Intense eruption continues at Krakatau, alert level remains at 2 of 4, Indonesia

Intense eruption continues at Krakatau, alert level remains at 2 of 4, Indonesia

Mount Anak Krakatau erupted 56 times on Saturday, September 22, 2018, the Meteorology, Climatology, and Geophysics Agency (BMKG) reported September 23. The alert level remains at Level II (Waspada/Caution).

Thick black smoke produced by the eruptions rose up o 200 - 300 m (650 - 1000 feet), the Mount Anak Krakatau monitoring post said.

The last VONA was issued at 22:56 UTC, September 21. It was related to an eruption at 22:48 UTC, recorded with a seismogram with a maximum amplitude of 45 mm. The eruption lasted about 115 seconds, producing ash column that rose up to 538 m (1 722 feet) above sea level, drifting south.

Image credit: Magma Indonesia

Based on satellite data, the Darwin VAAC reported that during September 11 - 13 and 17 - 18, ash plumes from Anak Krakatau rose to altitudes of 1. 5- 1.8 km (5 000 - 6 000 feet) above sea level and drifted NW, W, and SW. Ash plumes on September 8 rose to altitudes of 4.9 - 5.5 km (16 000 - 18 000 feet) a.s.l.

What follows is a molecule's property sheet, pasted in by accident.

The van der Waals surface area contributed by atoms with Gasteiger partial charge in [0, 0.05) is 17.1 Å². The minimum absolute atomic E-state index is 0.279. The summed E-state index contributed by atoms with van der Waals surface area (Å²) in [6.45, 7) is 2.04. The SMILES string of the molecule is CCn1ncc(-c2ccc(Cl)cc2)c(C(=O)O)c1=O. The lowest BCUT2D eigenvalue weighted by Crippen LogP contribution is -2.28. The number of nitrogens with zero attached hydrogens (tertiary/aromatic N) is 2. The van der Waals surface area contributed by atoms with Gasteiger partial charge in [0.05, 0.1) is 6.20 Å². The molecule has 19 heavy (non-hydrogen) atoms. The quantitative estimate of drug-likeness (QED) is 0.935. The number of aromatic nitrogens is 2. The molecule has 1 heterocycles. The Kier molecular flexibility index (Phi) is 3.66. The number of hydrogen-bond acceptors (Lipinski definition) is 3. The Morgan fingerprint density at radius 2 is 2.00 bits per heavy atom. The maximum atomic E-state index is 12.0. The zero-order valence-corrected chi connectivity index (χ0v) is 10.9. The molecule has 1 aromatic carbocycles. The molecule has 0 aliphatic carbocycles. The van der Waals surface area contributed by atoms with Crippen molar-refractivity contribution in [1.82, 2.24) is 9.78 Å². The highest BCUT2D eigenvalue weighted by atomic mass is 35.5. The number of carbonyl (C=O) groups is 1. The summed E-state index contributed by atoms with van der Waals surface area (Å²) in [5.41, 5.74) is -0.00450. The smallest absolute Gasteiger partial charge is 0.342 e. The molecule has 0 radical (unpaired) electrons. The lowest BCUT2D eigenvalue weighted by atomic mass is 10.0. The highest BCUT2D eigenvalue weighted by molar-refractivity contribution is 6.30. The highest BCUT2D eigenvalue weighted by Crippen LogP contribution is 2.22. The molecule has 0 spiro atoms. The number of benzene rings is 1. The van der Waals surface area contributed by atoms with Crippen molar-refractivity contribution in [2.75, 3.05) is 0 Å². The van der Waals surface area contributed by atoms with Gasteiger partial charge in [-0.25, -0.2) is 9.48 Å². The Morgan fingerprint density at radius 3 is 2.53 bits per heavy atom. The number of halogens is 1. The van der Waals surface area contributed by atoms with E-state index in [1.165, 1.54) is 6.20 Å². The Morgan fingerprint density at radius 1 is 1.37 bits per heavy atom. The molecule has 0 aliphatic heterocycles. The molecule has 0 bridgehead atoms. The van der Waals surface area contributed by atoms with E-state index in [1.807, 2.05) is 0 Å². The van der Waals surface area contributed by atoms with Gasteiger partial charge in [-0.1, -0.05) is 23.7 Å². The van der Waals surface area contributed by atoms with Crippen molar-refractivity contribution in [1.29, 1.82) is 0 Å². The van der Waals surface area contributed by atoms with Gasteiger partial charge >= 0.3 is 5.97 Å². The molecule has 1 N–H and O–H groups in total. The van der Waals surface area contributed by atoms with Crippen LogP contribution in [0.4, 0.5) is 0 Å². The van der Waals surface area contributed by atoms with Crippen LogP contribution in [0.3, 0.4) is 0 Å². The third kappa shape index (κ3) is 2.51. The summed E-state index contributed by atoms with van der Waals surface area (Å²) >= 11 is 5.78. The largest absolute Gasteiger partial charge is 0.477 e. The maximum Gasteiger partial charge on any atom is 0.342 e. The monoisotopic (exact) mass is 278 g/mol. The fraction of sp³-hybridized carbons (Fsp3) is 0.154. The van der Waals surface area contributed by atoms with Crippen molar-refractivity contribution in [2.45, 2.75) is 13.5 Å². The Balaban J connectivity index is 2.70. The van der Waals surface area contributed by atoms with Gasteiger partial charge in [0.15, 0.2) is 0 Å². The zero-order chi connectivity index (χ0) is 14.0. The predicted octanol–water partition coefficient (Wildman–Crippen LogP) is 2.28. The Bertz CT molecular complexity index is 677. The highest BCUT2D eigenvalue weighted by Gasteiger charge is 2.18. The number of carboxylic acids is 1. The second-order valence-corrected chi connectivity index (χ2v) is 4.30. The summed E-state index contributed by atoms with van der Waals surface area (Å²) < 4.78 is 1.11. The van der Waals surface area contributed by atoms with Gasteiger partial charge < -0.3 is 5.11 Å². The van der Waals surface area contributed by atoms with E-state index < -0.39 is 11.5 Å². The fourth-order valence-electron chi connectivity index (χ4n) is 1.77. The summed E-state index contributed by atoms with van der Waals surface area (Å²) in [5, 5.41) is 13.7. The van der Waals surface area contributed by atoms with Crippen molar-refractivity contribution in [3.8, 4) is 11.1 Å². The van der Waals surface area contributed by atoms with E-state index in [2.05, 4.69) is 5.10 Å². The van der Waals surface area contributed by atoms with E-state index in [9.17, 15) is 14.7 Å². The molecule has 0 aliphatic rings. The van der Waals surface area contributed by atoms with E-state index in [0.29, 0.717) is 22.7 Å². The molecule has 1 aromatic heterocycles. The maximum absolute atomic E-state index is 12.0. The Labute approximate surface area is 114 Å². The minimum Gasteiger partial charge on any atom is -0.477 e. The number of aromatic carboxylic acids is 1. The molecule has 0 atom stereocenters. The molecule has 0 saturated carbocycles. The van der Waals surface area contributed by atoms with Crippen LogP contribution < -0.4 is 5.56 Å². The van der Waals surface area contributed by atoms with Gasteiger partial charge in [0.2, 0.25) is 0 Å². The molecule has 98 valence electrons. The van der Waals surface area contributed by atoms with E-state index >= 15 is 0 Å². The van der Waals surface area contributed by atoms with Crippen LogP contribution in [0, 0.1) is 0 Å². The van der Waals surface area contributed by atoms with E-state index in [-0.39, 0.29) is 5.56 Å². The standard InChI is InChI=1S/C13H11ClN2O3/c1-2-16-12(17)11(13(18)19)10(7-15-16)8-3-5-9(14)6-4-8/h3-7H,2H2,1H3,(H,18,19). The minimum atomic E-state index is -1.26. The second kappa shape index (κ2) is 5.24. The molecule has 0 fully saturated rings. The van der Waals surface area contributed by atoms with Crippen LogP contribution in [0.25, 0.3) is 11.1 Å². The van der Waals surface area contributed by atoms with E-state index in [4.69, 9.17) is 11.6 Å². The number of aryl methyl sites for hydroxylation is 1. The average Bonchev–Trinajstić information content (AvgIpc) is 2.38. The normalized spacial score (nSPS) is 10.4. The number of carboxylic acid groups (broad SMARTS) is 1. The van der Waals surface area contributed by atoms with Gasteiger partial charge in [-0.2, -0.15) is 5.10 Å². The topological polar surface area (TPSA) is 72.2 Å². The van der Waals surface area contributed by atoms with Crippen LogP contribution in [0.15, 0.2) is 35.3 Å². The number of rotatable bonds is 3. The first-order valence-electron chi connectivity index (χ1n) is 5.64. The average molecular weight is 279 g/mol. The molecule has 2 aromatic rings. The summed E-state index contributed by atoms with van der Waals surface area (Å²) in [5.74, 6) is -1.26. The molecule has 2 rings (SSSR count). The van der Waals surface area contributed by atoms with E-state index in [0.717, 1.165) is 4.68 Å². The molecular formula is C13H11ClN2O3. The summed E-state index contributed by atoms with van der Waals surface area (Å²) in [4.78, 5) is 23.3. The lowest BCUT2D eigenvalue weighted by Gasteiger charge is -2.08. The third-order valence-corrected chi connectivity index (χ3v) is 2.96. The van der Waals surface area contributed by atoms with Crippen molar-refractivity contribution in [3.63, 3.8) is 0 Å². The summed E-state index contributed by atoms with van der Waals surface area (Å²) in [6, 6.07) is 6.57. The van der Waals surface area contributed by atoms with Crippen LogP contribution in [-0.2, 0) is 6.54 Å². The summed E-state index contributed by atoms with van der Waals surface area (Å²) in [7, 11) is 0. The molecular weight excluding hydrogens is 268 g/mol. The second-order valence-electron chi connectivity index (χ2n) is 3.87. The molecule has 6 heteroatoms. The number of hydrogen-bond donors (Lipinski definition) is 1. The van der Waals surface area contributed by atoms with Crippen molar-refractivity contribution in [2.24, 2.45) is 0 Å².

The Alert Level remains at 2 (on a scale of 1 - 4): residents and visitors were warned not to approach the volcano within 2 km (1.2 miles) of the crater.

The Aviation Color Code remains ORANGE.

Geological summary

The renowned volcano Krakatau (frequently misstated as Krakatoa) lies in the Sunda Strait between Java and Sumatra. The collapse of the ancestral Krakatau edifice, perhaps in 416 CE, formed a 7-km-wide (4.3 miles) caldera.

Remnants of this ancestral volcano are preserved in Verlaten and Lang Islands; subsequently Rakata, Danan and Perbuwatan volcanoes were formed, coalescing to create the pre-1883 Krakatau Island. Caldera collapse during the catastrophic 1883 eruption destroyed Danan and Perbuwatan volcanoes, and left only a remnant of Rakata volcano.

This eruption, the 2nd largest in Indonesia during historical time, caused more than 36 000 fatalities, most as a result of devastating tsunamis that swept the adjacent coastlines of Sumatra and Java. Pyroclastic surges traveled 40 km (25 miles) across the Sunda Strait and reached the Sumatra coast.

After a quiescence of less than a half century, the post-collapse cone of Anak Krakatau (Child of Krakatau) was constructed within the 1883 caldera at a point between the former cones of Danan and Perbuwatan. Anak Krakatau has been the site of frequent eruptions since 1927. (GVP)

Featured image credit: Fobos Planet


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